Welcome to the Memories 2 Clinical Research Study 

Changing the Trajectory of Mild Cognitive Impairment with Continuous Positive Airway Pressure (CPAP) Treatment of Obstructive Sleep Apnea

Mild cognitive impairment (MCI) can be a transitional stage between the expected memory and cognitive changes of normal aging and the more serious decline in cognition and memory functions associated with Alzheimer’s Disease. Among all the patients with MCI, approximately 60% have a potentially serious sleep disorder called Obstructive Sleep Apnea (OSA). OSA causes breathing to repeatedly stop and start during sleep and if left untreated, can lead to long-term health problems.

In 2012, our research team conducted a pilot study using continuous positive airway pressure (CPAP) for treatment of OSA in MCI patients. CPAP is a FDA approved,  medically prescribed device used to treat the repeated pauses in breathing experienced during sleep in patients diagnosed with OSA. It has been used since the 1980s and currently, there are more than one million people using CPAP to treat OSA. This device delivers a mild stream of pressurized air by way of a face or nasal mask to support and keep the airway open during sleep and help keep pauses in breathing from happening.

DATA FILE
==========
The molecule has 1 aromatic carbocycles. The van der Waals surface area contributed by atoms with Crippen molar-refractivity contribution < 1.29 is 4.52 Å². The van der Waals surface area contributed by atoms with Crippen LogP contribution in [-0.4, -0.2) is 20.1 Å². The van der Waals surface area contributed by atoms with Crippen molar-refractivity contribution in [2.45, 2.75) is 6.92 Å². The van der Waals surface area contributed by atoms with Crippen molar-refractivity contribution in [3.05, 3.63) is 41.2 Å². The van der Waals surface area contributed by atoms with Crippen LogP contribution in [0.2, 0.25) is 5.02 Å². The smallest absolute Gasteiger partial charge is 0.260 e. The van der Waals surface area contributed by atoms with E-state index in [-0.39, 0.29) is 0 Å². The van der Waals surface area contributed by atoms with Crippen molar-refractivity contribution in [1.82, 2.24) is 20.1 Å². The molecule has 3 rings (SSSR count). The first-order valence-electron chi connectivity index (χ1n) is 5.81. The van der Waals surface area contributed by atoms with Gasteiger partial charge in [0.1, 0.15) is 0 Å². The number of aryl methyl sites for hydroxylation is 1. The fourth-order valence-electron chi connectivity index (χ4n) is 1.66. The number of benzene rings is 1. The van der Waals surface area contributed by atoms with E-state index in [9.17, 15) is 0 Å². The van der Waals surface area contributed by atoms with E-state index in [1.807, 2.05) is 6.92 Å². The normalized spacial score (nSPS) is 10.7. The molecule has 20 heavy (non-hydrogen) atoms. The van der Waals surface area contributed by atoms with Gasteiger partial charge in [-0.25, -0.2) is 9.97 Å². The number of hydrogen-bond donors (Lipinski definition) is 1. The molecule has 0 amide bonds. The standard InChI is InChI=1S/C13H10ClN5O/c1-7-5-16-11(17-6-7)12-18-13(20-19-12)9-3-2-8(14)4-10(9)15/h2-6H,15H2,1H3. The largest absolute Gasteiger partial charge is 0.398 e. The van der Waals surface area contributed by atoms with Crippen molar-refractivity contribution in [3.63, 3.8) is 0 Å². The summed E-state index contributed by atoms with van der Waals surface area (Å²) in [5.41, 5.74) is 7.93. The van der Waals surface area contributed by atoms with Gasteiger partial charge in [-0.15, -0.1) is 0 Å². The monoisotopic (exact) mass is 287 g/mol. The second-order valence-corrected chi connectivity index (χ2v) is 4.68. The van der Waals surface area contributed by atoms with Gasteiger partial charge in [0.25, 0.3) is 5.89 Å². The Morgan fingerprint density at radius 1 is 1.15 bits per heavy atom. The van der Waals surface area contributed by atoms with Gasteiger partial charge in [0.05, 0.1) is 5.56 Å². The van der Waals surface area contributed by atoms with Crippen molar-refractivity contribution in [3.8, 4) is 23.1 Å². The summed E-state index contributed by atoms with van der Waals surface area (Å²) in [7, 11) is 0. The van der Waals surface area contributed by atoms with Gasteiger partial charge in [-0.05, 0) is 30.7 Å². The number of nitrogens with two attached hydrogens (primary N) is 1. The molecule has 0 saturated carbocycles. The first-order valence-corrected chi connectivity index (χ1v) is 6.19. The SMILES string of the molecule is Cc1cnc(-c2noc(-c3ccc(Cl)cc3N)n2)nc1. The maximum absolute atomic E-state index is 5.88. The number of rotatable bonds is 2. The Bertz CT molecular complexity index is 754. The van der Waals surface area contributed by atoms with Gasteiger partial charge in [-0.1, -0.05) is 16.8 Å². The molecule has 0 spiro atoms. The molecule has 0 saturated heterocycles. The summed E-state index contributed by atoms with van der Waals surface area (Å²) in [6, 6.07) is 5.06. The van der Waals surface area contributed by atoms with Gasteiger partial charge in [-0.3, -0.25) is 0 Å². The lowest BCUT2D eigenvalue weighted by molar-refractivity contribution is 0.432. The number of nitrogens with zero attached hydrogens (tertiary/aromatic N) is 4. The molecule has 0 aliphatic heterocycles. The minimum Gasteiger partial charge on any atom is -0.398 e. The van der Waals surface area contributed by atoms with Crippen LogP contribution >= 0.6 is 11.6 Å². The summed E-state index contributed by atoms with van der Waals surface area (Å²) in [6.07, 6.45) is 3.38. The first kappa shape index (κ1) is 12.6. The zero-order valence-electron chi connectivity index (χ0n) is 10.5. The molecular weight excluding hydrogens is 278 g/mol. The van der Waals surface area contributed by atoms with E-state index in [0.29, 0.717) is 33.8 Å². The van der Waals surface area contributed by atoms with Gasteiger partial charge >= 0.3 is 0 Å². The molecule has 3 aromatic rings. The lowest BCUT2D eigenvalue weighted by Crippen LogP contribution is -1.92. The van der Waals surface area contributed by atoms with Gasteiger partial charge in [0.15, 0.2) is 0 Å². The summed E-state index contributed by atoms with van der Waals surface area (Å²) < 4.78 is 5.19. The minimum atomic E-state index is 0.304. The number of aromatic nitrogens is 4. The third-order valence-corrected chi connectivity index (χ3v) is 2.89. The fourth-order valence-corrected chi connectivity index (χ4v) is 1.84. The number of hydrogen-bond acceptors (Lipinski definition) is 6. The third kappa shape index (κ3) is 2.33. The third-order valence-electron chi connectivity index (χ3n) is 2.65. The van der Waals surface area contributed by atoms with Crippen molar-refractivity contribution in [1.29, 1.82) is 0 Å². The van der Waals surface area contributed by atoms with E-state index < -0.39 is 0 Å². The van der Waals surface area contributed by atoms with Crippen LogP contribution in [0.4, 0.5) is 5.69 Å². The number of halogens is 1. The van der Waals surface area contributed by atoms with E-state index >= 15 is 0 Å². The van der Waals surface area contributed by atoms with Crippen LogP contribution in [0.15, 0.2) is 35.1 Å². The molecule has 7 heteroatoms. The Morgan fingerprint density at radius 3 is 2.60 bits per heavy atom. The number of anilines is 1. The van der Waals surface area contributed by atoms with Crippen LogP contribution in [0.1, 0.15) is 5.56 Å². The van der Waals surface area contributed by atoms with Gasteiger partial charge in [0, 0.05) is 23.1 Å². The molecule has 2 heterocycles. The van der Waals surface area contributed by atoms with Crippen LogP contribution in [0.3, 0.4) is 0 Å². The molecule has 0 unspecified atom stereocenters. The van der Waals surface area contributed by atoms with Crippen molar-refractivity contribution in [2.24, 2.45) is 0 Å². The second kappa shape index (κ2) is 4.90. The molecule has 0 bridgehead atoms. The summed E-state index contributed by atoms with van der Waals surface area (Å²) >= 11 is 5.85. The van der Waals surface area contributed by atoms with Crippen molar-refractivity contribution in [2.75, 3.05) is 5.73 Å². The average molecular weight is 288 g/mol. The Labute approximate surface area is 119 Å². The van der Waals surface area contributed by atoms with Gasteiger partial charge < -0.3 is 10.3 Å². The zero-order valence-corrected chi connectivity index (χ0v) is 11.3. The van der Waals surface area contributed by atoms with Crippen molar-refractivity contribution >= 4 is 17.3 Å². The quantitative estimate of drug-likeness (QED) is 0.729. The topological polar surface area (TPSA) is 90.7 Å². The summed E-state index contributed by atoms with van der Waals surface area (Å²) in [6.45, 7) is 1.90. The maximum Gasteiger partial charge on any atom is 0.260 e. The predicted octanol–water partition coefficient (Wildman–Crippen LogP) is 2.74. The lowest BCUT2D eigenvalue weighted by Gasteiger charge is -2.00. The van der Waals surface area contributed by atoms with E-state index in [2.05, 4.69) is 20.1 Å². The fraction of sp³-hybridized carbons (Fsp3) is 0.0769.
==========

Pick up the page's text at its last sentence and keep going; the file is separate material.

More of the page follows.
Building upon the work of the 2012 pilot study, our medical researchers have recently launched the Memories 2 Study.  This clinical research study will be conducted at several medical centers in the U.S.A., and will continue to evaluate whether CPAP treatment of OSA in MCI patients delays their cognitive decline.

The Memories 2 Study is a clinical research study funded by U.S. National Institutes of Health (NIH), under the division of the National Institute on Aging (NIA).